A large, Gothic ruin dominates the scene. The west portal of a large church stands with full light, from the left, illuminating its portal. Along its second story ivy grows across the facade while trees cluster in the L-shaped angle toward the right and other vegetation is evident along the roofline of the structure. Several women enter through the main doorway of the building. A stone wall encircles the structure and two houses occupy the land immediately to the left of the church ruin. In the foreground a lane leads past the church with a man leading a black horse and a running hound in the right foreground, and a figure with its back to the viewer is visible at the left foreground. Behind the scene, dark, wind-swept clouds indicate a recent storm that has now passed, allowing golden light to suffuse the landscape.
Ward's depiction of the famous ruined abbey in south Wales on the Wye river portrays the church in a golden light that evokes a bygone age. This lush Romantic landscape with its picturesque ruin and dramatic, stormy sky evokes an image of rural England that was quickly passing in this era of the Industrial Revolution. The gothic ruin was described by William Wordsworth in one of his most famous poems and similarly uses the abbey to recall memories of the past.
This landscape painting shows rounded green mountains receding into the distance and soft sunlight streaming through billowy white clouds. In the foreground, painted in tones of dark brown and green, there is a rocky formation and a small waterfall formed by a stream passing over the rocks. One tall tree with lush greenery stands on the far left and a smaller tree frames the scene on the right. In the central part of the painting there is a stone house and pond. A few figures are scattered in this grassy area and someone stands in the open doorway of the house. The background shows a wide valley extending into the distance. Spots of sunlight highlight areas of the landscape such as the waterfall, the house, tree formations and the hillside above the house.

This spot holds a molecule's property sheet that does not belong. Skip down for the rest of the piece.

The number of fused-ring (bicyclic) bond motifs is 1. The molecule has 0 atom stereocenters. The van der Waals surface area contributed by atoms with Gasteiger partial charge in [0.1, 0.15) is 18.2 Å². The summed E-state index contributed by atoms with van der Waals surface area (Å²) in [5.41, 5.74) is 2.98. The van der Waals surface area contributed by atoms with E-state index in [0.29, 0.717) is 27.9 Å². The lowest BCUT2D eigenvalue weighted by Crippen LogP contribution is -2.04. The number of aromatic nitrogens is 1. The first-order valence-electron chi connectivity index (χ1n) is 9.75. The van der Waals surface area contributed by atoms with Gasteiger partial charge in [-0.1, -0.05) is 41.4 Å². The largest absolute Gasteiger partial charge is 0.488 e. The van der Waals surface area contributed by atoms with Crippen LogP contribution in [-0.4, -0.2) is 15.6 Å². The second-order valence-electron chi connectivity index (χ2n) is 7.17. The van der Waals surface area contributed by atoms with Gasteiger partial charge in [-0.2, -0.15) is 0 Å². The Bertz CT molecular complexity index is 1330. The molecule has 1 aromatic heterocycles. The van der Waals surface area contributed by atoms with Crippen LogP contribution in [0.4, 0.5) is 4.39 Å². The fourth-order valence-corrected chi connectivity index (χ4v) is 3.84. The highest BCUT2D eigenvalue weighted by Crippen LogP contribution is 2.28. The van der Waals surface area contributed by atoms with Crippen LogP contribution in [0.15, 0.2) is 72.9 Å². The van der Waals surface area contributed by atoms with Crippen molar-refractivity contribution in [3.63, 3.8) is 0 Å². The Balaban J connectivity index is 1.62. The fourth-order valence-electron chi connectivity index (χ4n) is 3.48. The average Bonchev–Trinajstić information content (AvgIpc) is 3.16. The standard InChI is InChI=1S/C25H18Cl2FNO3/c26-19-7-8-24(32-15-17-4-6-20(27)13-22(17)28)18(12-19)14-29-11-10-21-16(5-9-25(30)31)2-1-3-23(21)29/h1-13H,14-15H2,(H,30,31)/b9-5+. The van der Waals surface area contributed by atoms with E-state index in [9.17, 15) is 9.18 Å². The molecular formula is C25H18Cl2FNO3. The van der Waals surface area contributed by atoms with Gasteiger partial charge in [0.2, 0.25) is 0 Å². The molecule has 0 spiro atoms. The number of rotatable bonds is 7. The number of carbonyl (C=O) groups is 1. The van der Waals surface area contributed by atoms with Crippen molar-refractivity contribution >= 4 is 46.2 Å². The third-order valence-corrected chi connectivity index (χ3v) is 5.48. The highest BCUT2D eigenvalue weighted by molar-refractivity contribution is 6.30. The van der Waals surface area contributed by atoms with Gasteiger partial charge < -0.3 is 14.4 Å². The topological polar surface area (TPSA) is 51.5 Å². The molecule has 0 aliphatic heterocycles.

Thomas Doughty was a well-known American landscape painter during the first half of the 19th century. This scene is an example of his evocative approach to landscape painting. Rather than showing a specific location, he constructed a scene of domestic tranquility within the natural beauty of the American wilderness. However, the cultivated land, with house, pond and human figures, is seen through the dark and wild vegetation of the forest surrounding it. Trees frame the composition on each side and lead the viewer's eye into the painting.
Landscape painting with green marshy field in foreground, a grouping of trees in the middle ground on right side of canvas, and blue sky with patches of soft clouds above.
Typical of many of Eaton’s landscape paintings, “Twilight” depicts a marshy meadow with a grouping of trees executed in a Tonalist manner. Dominated by dark, neutral hues in grays, browns and blues, Eaton depicts the landscape with a sense of atmosphere or mist giving the work on an overall tone of wistfulness or nostalgia. Many 19th century American artists, like Eaton, felt a sense of longing for nature untouched by the hand of man, during a time when the Industrial Revolution brought about the clearing of enormous areas of land. The title itself, “Twilight,” is an allusion to the time when something is declining or approaching its end and darkness begins.
This drawing depicts a landscape with two figures against a tree in dark wash in the lower left foreground and a faintly washed mid-ground scene of a relief of a crowd of figures on an architectural element. An arch of an aqueduct and a faint castle tower somewhat in ruins appear in the background surrounded by lush foliage.